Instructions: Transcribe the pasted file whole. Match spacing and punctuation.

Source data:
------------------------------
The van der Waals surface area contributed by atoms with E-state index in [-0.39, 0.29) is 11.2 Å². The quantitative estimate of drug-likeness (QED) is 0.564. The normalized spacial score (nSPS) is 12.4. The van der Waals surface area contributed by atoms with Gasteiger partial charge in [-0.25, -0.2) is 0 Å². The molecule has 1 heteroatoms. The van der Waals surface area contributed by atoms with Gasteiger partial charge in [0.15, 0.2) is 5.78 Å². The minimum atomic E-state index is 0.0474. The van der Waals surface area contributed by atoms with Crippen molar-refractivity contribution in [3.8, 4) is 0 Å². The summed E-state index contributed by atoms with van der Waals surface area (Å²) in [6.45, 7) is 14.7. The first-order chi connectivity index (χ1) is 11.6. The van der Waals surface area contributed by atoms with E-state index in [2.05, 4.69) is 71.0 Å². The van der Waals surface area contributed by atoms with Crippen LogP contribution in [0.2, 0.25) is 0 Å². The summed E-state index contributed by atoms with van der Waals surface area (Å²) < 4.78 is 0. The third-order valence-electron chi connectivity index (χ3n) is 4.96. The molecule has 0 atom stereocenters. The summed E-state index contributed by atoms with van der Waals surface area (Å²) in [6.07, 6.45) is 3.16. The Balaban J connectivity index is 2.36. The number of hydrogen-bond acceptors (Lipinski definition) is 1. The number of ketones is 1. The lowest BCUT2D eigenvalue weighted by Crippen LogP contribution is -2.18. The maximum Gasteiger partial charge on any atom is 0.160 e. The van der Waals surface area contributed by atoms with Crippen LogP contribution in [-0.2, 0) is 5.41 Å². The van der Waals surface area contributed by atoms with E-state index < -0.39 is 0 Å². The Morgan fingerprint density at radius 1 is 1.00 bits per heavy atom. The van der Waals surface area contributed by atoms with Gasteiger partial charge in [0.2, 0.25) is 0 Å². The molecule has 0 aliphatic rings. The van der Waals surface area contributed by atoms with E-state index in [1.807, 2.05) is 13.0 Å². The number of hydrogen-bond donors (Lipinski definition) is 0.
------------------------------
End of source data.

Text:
The van der Waals surface area contributed by atoms with E-state index in [-0.39, 0.29) is 11.2 Å². The quantitative estimate of drug-likeness (QED) is 0.564. The normalized spacial score (nSPS) is 12.4. The van der Waals surface area contributed by atoms with Gasteiger partial charge in [-0.25, -0.2) is 0 Å². The molecule has 1 heteroatoms. The van der Waals surface area contributed by atoms with Gasteiger partial charge in [0.15, 0.2) is 5.78 Å². The minimum atomic E-state index is 0.0474. The van der Waals surface area contributed by atoms with Crippen molar-refractivity contribution in [3.8, 4) is 0 Å². The summed E-state index contributed by atoms with van der Waals surface area (Å²) in [6.45, 7) is 14.7. The first-order chi connectivity index (χ1) is 11.6. The van der Waals surface area contributed by atoms with E-state index in [2.05, 4.69) is 71.0 Å². The van der Waals surface area contributed by atoms with Crippen LogP contribution in [0.2, 0.25) is 0 Å². The summed E-state index contributed by atoms with van der Waals surface area (Å²) < 4.78 is 0. The third-order valence-electron chi connectivity index (χ3n) is 4.96. The molecule has 0 atom stereocenters. The summed E-state index contributed by atoms with van der Waals surface area (Å²) in [6.07, 6.45) is 3.16. The Balaban J connectivity index is 2.36. The number of hydrogen-bond acceptors (Lipinski definition) is 1. The number of ketones is 1. The lowest BCUT2D eigenvalue weighted by Crippen LogP contribution is -2.18. The maximum Gasteiger partial charge on any atom is 0.160 e. The van der Waals surface area contributed by atoms with Crippen LogP contribution in [-0.2, 0) is 5.41 Å². The van der Waals surface area contributed by atoms with E-state index < -0.39 is 0 Å². The Morgan fingerprint density at radius 1 is 1.00 bits per heavy atom. The van der Waals surface area contributed by atoms with Gasteiger partial charge in [0.2, 0.25) is 0 Å². The molecule has 0 aliphatic rings. The van der Waals surface area contributed by atoms with E-state index in [1.807, 2.05) is 13.0 Å². The number of hydrogen-bond donors (Lipinski definition) is 0.